Freight Transportation Energy Use and Greenhouse Gas Emission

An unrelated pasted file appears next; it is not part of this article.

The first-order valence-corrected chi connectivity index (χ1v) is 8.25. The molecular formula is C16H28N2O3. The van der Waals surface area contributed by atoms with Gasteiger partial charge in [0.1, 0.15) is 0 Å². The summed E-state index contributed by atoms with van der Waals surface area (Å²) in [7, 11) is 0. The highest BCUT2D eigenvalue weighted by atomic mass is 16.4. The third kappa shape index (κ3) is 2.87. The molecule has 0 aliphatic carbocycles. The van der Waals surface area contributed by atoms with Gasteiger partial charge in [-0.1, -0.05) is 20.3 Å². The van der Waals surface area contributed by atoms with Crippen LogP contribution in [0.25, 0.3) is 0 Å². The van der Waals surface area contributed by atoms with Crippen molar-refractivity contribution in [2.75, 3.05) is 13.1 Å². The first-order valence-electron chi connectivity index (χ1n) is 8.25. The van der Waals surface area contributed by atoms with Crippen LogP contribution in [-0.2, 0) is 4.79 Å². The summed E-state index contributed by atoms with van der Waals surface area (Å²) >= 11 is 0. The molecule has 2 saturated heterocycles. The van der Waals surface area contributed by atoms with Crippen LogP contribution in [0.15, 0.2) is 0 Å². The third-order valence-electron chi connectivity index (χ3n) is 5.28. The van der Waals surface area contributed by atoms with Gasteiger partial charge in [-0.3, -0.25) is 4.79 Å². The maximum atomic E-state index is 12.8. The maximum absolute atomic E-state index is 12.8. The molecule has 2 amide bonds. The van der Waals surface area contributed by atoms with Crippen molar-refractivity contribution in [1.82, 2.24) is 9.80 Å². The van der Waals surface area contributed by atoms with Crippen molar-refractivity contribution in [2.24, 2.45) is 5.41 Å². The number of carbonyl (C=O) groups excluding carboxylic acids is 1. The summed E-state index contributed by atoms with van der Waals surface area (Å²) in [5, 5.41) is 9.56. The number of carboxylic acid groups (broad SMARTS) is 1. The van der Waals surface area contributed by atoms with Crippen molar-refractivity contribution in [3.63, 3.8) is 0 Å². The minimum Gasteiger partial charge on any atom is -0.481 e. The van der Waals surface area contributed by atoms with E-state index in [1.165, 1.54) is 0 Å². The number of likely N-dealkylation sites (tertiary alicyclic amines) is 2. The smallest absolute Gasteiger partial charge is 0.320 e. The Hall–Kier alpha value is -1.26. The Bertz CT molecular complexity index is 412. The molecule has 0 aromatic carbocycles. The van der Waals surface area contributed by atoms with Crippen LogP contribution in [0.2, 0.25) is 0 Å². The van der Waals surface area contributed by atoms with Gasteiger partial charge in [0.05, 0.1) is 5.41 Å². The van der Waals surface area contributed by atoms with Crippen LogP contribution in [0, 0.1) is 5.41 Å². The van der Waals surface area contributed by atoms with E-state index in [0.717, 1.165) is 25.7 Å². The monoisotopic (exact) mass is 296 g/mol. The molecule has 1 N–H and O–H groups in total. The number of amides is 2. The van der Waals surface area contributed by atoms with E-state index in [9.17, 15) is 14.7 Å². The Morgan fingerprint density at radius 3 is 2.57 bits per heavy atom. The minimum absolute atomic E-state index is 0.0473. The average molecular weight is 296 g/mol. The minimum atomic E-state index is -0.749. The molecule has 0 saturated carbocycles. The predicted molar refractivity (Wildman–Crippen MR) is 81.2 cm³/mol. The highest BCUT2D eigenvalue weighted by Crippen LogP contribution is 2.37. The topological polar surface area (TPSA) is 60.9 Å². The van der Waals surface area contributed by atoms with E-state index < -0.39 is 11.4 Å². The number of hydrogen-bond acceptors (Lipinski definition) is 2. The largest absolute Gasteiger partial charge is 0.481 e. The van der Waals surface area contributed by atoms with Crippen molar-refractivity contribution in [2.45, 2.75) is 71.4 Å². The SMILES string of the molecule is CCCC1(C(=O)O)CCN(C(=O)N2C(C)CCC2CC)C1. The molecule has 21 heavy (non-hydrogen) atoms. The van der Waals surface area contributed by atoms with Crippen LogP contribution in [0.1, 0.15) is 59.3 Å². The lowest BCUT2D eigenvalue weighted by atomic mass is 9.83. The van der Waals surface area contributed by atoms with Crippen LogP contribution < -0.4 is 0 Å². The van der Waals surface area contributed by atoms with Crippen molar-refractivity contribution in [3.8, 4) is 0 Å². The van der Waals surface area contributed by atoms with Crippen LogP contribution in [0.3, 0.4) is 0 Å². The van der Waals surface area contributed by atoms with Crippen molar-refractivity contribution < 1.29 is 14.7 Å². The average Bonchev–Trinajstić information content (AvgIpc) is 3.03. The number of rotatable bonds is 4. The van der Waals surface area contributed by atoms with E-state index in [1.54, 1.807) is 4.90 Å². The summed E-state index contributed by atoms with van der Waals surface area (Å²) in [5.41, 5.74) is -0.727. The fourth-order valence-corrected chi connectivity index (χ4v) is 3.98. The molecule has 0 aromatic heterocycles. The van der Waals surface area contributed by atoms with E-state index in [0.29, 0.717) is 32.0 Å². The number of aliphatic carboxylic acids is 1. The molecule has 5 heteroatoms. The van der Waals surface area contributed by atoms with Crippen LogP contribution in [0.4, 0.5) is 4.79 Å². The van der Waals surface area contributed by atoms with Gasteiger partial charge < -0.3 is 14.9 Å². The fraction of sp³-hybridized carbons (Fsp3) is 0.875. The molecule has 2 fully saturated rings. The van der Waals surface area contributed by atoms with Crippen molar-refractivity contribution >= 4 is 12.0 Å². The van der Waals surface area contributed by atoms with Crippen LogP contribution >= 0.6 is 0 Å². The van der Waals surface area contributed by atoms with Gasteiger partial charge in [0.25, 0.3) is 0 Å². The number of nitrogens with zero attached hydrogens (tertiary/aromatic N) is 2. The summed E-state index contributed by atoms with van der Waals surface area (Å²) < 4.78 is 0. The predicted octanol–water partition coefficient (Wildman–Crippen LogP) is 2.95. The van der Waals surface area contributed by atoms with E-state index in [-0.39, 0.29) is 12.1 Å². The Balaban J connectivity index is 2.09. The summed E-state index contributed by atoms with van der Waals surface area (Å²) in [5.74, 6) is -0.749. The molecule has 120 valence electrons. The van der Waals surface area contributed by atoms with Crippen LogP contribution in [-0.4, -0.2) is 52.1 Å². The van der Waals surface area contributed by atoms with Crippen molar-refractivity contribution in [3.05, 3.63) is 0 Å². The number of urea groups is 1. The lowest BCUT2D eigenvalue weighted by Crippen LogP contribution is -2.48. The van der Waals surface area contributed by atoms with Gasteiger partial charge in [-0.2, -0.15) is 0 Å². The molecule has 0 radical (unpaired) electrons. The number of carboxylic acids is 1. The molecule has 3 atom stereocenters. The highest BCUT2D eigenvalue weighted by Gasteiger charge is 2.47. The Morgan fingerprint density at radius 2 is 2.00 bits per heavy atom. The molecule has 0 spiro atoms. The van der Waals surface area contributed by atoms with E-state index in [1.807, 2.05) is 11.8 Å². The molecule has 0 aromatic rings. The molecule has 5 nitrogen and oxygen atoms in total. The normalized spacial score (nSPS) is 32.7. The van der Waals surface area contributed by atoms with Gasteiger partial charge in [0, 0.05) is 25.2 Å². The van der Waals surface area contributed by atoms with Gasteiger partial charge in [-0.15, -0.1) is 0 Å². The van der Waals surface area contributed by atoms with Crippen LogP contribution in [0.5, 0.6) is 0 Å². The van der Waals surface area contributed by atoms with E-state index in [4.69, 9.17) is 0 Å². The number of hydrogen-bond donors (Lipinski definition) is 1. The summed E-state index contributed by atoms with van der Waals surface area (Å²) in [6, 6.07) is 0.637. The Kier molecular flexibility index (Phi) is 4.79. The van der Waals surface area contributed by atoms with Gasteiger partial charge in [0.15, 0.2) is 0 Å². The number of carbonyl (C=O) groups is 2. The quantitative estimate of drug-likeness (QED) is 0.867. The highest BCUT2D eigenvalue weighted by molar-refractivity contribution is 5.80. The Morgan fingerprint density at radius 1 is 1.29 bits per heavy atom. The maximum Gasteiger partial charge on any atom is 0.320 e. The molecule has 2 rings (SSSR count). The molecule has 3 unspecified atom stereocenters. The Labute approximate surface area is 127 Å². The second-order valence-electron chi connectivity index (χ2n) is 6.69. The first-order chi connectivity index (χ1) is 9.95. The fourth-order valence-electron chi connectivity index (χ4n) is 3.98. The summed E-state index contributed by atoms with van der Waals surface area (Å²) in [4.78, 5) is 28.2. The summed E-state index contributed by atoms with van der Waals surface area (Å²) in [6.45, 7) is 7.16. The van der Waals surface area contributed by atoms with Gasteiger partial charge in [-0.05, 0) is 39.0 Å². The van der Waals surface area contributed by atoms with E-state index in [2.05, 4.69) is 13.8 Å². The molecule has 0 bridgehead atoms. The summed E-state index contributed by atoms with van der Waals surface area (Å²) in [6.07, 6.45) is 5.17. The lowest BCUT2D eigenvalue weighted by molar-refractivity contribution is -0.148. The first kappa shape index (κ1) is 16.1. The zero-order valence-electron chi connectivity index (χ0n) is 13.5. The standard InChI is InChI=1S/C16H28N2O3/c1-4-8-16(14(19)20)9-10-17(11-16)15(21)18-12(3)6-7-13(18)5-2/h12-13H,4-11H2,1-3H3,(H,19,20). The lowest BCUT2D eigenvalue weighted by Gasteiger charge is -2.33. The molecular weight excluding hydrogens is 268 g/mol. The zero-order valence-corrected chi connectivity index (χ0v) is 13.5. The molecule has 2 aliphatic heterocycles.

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Freight transportation is a vital and important part of the United States economy. However, it is currently powered almost exclusively by petroleum. As efforts to curb US greenhouse gas emissions take effect, the freight transportation system is sure to come under increasing pressure to reduce its greenhouse gas emissions. The amount of energy-and thus greenhouse gases emitted-needed to transport freight varies greatly from mode to mode. Railroads, barges, and pipelines are all significantly more efficient than trucks. Airplanes are by far the least efficient freight transportation mode. Given these facts, reducing greenhouse gases emitted by freight transportation might appear simple. However, other measures indicate that efficiency winners are not so clear cut. When energy use is compared with transportation value added-as measured by rates-the modes become much more competitive. Trucks and railroads-the two most important modes in the US are very close in this measure. This is because the less fuel efficient modes offer the best quality of service. Railroads and barges provide cheap, fuel efficient transportation, but they are unable to provide services such as door to door delivery required by many businesses. This fact has segmented the freight transportation market. Railroads and barges carry the majority of the bulk commodities since they are the lowest cost carrier, but trucks carry the majority of manufactured goods and high value freight. Many truck shippers might not find it worthwhile to even ship their goods if they had to settle for railroad service quality. For this reason, models using current price sensitivities and price increases associated with fuel cost increases, do not predict large mode transfers in the case of significantly higher fuel prices. Some freight will move from trucks to railroads, but many shippers requiring high quality service will have to swallow the cost of trucking or not ship their goods at all if fuel prices rise substantially. Another important point to keep in mind is that the most energy intensive industries often require the least energy intensive freight transportation and vice versa. Efficient modes such as barges serve energy intensive heavy industries such as steel mills and sawmills. Less efficient trucks service the light industries and service sector businesses which will have an important role to play in an economy trying to reduce greenhouse gas emissions. For these reasons, this paper maintains the best way to combat greenhouse gas emissions in the freight transportation sector is through a market based cap and trade system. This system will best be able to determine whether greenhouse gas emission reductions can come most cost effectively from improving the efficiency of modes such as trucks or improving the service level of fuel efficient modes such as railroads to meet the needs of industries vital to the future economic health of the US.